I was recently invited to take a tour of the headquarters of a firm in St. Louis that provides solutions for mission critical facilities throughout the United States. Rather than spill all of the beans here, my visit will be featured in an upcoming issue ofThe NEWS.This firm was proud of its new office surroundings, which was originally built in 1967 and was a printing press and warehouse. Among other things, company officials touted its underfloor air distribution system.
In the eyes of these folks, such system in the design of new construction and renovation projects can contribute significantly to the LEED points earned on a project and greatly enhance the overall owner/occupant experience - but only if it is designed and constructed correctly, they stressed.
Apparently, not all underfloor systems are put together correctly. Surprise! The same can be said of any HVAC system, right?
After seeing this building, it makes sense to me that, at the very least, more office buildings should incorporate this type of system. It takes advantage of air’s natural tendency to rise as it warms. Air distributed from the floor is introduced at a lower velocity and, according to these folks, requires less heating/cooling than air from overhead systems, which usually reduces energy consumption and operating units. Such a system is normally lower in cost to install, as there is no overhead ductwork but only very little underfloor ductwork. Distribution components - diffusers, underfloor volume air volume units - can be easily reconfigured and reused, reducing costs associated with moving people around in an office. Incoming fresh air is not mixed with the warm, spent air at the ceiling, so occupants can get first benefit of the air. For employees, this means they can adjust diffusers in their work areas for individual comfort.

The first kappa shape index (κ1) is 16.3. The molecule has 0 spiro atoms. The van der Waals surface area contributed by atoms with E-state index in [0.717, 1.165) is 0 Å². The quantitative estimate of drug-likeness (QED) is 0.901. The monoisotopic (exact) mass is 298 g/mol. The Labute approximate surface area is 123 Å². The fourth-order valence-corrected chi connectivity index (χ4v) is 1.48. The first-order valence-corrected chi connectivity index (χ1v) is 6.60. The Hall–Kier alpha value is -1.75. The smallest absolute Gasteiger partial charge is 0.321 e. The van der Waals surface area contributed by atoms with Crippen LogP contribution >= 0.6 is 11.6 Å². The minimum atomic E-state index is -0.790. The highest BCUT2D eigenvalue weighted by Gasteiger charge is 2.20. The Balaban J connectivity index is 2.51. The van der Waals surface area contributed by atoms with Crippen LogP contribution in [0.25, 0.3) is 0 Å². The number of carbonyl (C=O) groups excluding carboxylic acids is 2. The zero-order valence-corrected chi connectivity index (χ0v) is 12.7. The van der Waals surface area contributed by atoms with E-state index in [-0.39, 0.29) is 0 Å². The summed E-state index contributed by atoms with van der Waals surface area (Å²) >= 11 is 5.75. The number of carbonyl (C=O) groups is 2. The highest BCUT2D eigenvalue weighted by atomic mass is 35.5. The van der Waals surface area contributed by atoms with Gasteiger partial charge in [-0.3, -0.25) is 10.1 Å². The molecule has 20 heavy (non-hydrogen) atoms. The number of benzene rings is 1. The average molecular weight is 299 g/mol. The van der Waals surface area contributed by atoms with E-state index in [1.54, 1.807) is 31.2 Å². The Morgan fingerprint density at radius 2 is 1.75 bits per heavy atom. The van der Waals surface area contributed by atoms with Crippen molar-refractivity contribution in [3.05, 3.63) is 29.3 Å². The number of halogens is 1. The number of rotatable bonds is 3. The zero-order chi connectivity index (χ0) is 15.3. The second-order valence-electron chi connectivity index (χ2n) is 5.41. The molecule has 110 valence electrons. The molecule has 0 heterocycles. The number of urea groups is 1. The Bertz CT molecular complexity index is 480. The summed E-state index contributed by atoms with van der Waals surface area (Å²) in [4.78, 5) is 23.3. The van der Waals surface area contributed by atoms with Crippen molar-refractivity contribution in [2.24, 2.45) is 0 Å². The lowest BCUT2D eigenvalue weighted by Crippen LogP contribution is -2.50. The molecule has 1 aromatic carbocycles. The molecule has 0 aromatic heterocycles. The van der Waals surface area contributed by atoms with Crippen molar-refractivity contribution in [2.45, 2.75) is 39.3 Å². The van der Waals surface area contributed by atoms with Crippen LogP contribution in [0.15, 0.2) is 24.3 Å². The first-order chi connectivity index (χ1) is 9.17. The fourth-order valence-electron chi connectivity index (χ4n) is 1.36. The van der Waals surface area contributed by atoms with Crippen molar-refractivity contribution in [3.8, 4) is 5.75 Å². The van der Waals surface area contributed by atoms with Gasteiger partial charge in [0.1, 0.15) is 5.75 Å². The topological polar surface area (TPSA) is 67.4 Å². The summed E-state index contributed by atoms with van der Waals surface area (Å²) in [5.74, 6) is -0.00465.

In truth, I’ve never heard anything bad about underfloor air distribution systems. For office building owners, it makes total sense to have such a system as it is far easier to reconfigure an office space floor to meet occupant demand than it is to reconfigure ductwork above or tearing down walls to make sure the heating/cooling needs of occupants are met.
If you have tried and installed an underfloor air distribution system, let me know how it went. Of course, let me know your opinion regarding the system. If you have never installed or speced such a system, why not? What are your fears, if any?
I’d like to start a dialogue on this subject. With input, this could generate another feature inThe NEWS,detailing the pros and cons of air distribution systems.